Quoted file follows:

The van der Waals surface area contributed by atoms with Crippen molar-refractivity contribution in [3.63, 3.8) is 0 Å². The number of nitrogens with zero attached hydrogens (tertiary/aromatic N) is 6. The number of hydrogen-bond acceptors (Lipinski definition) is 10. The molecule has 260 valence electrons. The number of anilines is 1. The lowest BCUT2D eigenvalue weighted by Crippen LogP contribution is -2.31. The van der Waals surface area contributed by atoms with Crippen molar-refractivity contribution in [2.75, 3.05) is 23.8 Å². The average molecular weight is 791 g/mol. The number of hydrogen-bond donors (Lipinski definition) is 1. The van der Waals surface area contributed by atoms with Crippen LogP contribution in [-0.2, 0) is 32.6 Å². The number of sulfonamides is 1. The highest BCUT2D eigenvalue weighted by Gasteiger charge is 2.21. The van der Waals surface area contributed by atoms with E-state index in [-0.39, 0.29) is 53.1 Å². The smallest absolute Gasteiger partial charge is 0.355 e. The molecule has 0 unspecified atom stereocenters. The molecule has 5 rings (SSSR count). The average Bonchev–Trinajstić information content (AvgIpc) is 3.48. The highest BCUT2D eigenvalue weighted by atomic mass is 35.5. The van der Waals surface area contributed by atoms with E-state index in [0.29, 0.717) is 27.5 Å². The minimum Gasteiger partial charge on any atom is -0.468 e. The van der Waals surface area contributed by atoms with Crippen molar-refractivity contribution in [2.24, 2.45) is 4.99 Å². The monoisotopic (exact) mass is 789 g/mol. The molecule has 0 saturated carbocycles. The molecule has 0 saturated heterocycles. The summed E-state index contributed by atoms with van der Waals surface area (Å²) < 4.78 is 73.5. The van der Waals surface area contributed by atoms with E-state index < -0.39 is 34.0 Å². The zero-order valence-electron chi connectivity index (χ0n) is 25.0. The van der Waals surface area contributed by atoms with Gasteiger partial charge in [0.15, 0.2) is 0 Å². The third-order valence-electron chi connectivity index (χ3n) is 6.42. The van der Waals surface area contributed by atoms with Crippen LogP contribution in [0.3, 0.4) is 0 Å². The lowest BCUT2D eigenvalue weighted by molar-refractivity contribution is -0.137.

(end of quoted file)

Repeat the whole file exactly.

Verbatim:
The van der Waals surface area contributed by atoms with Crippen molar-refractivity contribution in [3.63, 3.8) is 0 Å². The number of nitrogens with zero attached hydrogens (tertiary/aromatic N) is 6. The number of hydrogen-bond acceptors (Lipinski definition) is 10. The molecule has 260 valence electrons. The number of anilines is 1. The lowest BCUT2D eigenvalue weighted by Crippen LogP contribution is -2.31. The van der Waals surface area contributed by atoms with Crippen molar-refractivity contribution in [2.75, 3.05) is 23.8 Å². The average molecular weight is 791 g/mol. The number of hydrogen-bond donors (Lipinski definition) is 1. The van der Waals surface area contributed by atoms with Crippen LogP contribution in [-0.2, 0) is 32.6 Å². The number of sulfonamides is 1. The highest BCUT2D eigenvalue weighted by Gasteiger charge is 2.21. The van der Waals surface area contributed by atoms with E-state index in [-0.39, 0.29) is 53.1 Å². The smallest absolute Gasteiger partial charge is 0.355 e. The molecule has 0 unspecified atom stereocenters. The molecule has 5 rings (SSSR count). The average Bonchev–Trinajstić information content (AvgIpc) is 3.48. The highest BCUT2D eigenvalue weighted by atomic mass is 35.5. The van der Waals surface area contributed by atoms with E-state index in [0.29, 0.717) is 27.5 Å². The minimum Gasteiger partial charge on any atom is -0.468 e. The van der Waals surface area contributed by atoms with Crippen molar-refractivity contribution in [2.24, 2.45) is 4.99 Å². The monoisotopic (exact) mass is 789 g/mol. The molecule has 0 saturated carbocycles. The molecule has 0 saturated heterocycles. The summed E-state index contributed by atoms with van der Waals surface area (Å²) < 4.78 is 73.5. The van der Waals surface area contributed by atoms with E-state index < -0.39 is 34.0 Å². The zero-order valence-electron chi connectivity index (χ0n) is 25.0. The van der Waals surface area contributed by atoms with Gasteiger partial charge in [0.15, 0.2) is 0 Å². The third-order valence-electron chi connectivity index (χ3n) is 6.42. The van der Waals surface area contributed by atoms with Crippen LogP contribution in [0.3, 0.4) is 0 Å². The lowest BCUT2D eigenvalue weighted by molar-refractivity contribution is -0.137.